Jun 24, 2012; Philadelphia, PA, USA; Tampa Bay Rays pitcher Fernando Rodney (56) delivers to the plate during the ninth inning against the Philadelphia Phillies during game one of a doubleheader at Citizens Bank Park. The Rays defeated the Phillies 3-2. Mandatory Credit: Howard Smith-US PRESSWIRE

The Rebirth Of Fernando Rodney

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Even with the impending return of Kyle Farnsworth, Joe Maddon announced that Fernando Rodney would retain his spot as the Rays closer. Typically, players do not lose their positions due to injury; however, in this case, Rodney has put together an amazing 2012.

Over his ten year career, Rodney has posted a 4.05 ERA and a 1.41 WHiP. He has had control issues, averaging 4.6 walks per 9 innings. His strikeout to walk ratio is a mere 1.8, not exactly a rate that one desires from a closer. In fact, Rodney has been a decidedly average relief pitcher.

This year, at age 35, Rodney has put together a career year. Over 36 games spanning 34.2 innings, he has allowed only 21 hits and a mere 5 walks, while striking out 35 batters. His 1.04 ERA, 7-1 K/BB rate, and 0.75 WHiP are by far personal bests.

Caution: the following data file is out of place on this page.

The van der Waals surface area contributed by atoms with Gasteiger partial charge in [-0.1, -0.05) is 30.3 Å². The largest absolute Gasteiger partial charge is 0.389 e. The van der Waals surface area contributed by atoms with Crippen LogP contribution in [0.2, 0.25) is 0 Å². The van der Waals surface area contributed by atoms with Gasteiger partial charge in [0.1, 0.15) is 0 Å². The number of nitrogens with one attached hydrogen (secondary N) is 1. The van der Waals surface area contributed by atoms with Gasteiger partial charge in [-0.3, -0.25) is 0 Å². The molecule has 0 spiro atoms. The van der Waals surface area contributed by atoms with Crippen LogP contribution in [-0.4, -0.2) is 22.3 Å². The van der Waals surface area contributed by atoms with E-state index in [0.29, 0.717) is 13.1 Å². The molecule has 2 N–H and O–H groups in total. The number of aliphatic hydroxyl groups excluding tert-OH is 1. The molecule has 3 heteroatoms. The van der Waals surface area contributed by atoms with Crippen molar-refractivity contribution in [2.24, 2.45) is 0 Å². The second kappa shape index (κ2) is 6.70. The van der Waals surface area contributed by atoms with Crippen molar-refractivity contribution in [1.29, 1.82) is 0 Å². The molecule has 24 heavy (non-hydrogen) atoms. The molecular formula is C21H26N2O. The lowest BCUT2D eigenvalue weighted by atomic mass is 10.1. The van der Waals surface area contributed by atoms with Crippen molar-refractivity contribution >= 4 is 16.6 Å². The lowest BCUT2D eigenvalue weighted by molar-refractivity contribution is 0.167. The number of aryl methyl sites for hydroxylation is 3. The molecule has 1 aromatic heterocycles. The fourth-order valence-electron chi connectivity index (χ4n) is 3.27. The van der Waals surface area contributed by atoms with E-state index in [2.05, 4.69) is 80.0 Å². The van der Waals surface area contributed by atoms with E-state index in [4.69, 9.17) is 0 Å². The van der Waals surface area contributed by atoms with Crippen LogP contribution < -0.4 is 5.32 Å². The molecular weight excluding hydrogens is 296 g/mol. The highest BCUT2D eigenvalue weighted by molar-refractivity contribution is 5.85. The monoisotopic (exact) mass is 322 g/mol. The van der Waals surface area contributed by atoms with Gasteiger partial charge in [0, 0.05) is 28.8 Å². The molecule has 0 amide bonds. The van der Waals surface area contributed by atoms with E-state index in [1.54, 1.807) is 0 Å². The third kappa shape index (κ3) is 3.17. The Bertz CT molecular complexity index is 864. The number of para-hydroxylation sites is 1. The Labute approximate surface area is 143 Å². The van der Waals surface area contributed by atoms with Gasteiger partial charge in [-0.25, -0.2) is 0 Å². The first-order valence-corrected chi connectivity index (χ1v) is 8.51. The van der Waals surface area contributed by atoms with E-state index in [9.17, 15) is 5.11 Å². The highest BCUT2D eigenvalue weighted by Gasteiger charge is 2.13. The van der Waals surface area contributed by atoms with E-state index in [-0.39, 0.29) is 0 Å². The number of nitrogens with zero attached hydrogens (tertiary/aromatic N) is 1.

While Rodney has four pitches, he has concentrated mainly on throwing his sinker and his changeup this year, using the four seam fastball sparingly. Over the last five years, Rodney used his 30% of the time, his sinker 34%, and his change 33%. He also has a slider, which he threw 2% of the time, but would be a ball in over 47% of the time. This year, he has relied more on the sinker, throwing it 48% of the time. Over his career, the sinker had been a ball 39.79% of the time he has thrown it. This year, his control has been much better, as the sinker has been a ball on only 31.42% of the 226 times he has thrown it. His change rate of 31% is roughly in line with his career average, yet has been swung on and missed a full 25% of the time. Rodney has gone away from the four seamer, throwing it on only 20% of his pitches, and has essentially removed the slider from his arsenal, throwing only 4 sliders this season.

By concentrating mainly on his sinker and change, Rodney has been a far better pitcher than he had been at any other point in his career. After recognizing the pitches that he has had the most success with and using those more often, Rodney has become a force in the back of the bullpen. His control has dramatically improved, and batters are having much less success against him, managing a batting average against of only .172.

The Rays, given their payroll constraints, seemingly like to take on low cost, potentially high return players with proven track records. Thus far, the Fernando Rodney reclamation project has been a resounding success.

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